This is extruded styrofoam, not the little beads type. May be available at your local lumber/hardware store. Comes in pink and blue, maybe another colour -- that's just branding. Some people seem to get it with a protective coating that has to be peeled off. It's compatible with Woodland Scenics stuff, including their glues and hot wire cutter. (disagreeable gases warning). Not quite the same as WS's foam risers and stuff.
    Not self-supporting, but reasonably stiff. Will dent.
    Lots of threads around about it.
    Caution: this stuff contains material known to the state of California to make modeling easier. :mrgreen:
  6. CNJ999

    CNJ999 Member

    Aug 21, 2004
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    It would seem that DocWayne and I differ on just what consitutes "hard board" and "masonite", which may be causing confusion among readers. Out my way hardboard was always recognized as a compressed sawdust-like composite board with a paper covering. It was either white or wood-colored, typically had a thickness in the order of about 1/2" and was very stiff. It was available for many years and used mainly as a residential siding material. I haven't seen it available anywhere locally for quite a number of years now. The hardboard product, I can state from personal experience, tends to absorb moisture over time unless sealed and over time will warp unless heavily secured.

    Masonite, on the other hand, is a much thinner, slick face one side/rough on the other, dark brown composite of some sort. That found in home centers around here is typically 1/8" thick (1/4" is available on special order). As Doc points out, it's good for backdrops but not for a layout subsurface.

    In either case, it is probably best to replace the your material entirely, since the degree of warping you describe sounds like a hopeless situation. I'd suggest that replacing it with 3/8" plywood, sealed all sides with paint before anything else is done, is your best bet.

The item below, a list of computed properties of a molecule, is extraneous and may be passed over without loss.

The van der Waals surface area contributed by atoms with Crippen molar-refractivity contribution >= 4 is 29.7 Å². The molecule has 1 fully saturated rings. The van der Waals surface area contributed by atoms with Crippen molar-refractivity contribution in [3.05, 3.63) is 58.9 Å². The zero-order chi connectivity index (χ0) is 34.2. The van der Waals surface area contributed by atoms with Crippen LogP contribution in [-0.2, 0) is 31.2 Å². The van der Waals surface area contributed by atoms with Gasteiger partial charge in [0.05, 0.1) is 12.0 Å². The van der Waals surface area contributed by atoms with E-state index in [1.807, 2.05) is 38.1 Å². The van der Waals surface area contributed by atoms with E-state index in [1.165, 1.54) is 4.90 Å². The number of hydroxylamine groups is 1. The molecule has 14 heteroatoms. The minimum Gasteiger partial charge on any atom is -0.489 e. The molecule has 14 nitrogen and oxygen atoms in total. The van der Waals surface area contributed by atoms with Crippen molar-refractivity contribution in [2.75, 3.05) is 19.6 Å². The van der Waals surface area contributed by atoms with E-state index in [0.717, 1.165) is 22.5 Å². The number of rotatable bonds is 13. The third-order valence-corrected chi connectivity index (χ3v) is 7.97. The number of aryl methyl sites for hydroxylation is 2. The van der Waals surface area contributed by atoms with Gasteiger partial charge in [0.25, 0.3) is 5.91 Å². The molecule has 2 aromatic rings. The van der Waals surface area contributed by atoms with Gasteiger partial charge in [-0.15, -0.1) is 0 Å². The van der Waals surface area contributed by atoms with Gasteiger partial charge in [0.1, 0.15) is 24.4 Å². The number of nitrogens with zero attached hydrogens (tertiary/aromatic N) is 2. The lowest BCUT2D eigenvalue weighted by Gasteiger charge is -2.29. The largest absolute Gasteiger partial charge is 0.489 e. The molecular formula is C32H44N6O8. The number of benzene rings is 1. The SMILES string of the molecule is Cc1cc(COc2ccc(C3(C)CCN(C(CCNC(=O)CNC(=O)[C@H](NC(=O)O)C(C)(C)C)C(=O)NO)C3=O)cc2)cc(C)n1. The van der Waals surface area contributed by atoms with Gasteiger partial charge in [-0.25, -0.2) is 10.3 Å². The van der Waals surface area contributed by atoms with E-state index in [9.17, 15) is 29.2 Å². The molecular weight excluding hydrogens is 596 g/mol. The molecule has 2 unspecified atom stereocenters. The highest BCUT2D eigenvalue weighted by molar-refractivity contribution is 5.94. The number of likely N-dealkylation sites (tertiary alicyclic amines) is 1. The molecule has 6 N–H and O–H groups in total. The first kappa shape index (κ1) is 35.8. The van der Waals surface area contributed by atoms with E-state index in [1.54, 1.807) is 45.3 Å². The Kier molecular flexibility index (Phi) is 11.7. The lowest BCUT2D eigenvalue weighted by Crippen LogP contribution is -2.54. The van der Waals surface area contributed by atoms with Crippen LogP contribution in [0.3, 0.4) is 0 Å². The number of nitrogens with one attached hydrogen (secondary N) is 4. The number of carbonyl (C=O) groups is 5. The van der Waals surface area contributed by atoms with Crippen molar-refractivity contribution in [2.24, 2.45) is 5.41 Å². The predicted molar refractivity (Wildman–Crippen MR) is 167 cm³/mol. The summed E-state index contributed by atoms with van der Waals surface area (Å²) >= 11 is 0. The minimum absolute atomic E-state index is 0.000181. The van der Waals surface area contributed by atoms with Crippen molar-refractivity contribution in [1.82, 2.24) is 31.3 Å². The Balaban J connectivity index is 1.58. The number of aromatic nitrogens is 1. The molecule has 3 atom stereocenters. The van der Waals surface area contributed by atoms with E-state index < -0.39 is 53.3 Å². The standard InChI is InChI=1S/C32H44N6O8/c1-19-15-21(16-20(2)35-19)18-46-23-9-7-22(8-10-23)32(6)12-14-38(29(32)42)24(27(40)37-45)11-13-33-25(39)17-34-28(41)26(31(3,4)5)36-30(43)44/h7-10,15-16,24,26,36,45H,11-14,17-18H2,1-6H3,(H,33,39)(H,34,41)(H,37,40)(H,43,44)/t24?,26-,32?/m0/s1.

7. DeckRoid

    DeckRoid Member

    Apr 28, 2007
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    You know, this sounds alot like what happened to me. In my case, I had mistakenly gotten the wrong foam (beaded) on top of 3/4" leftover tongue and groove flooring Chip Board. Overkill? Just a bit, but the beaded stuff was moving my track all over the place with our wild swings of temps.

    I was bemoaning of my woes one day at our club when a member who has been building layouts 20 years before I was born (I ain't no spring chick, neither!) gave me his book on building benchwork. I made a trip down to our local Box Store and couldn't find a single piece of 1x4 or 1x2 straight. I went to the other Box Store and found the same thing. Heck, even our 2 local lumber yards chuckled as I was looking thru the #3 bins for straight wood. They showed me some 1x2 and 1x4 MDF (particle board) boards they use for building supports for kitchen cabinets and the like and they were cheap as all get out. 3 bucks for 17 feet!

    But, I decided that I had already done 1 stupid, err, silly benchwork mistake, I didn't want to do another. I girded my loins and bit the bullet. It was an expensive bullet to bite, but I figure in the long run, I will be thankful.

    I mean, I plan on doing this hobby til the day they put me either in the ground or the looney bin.

    So, I did buy the #2 1x4s and #1 1x2s and 2 sheets of 3/8 birch plywood, the kind with the patched holes and goes for 25 bucks a sheet!!!! It hurt going thru the checkout line, but so far I am extremely happy I did what was in the book. It has gone rather quickly and for some reason easy. Like I told my wife, I must have done something wrong. If something I am involved in is going too well, I must be doing it wrong!

    Good luck with which ever way you choose to go. I, for one, tore up my old layout and am currently in the process of finishing up the benchwork so as I can get some track laid and hear my NP freight blow his horn thru the tunnel agian. (God I love that sound...)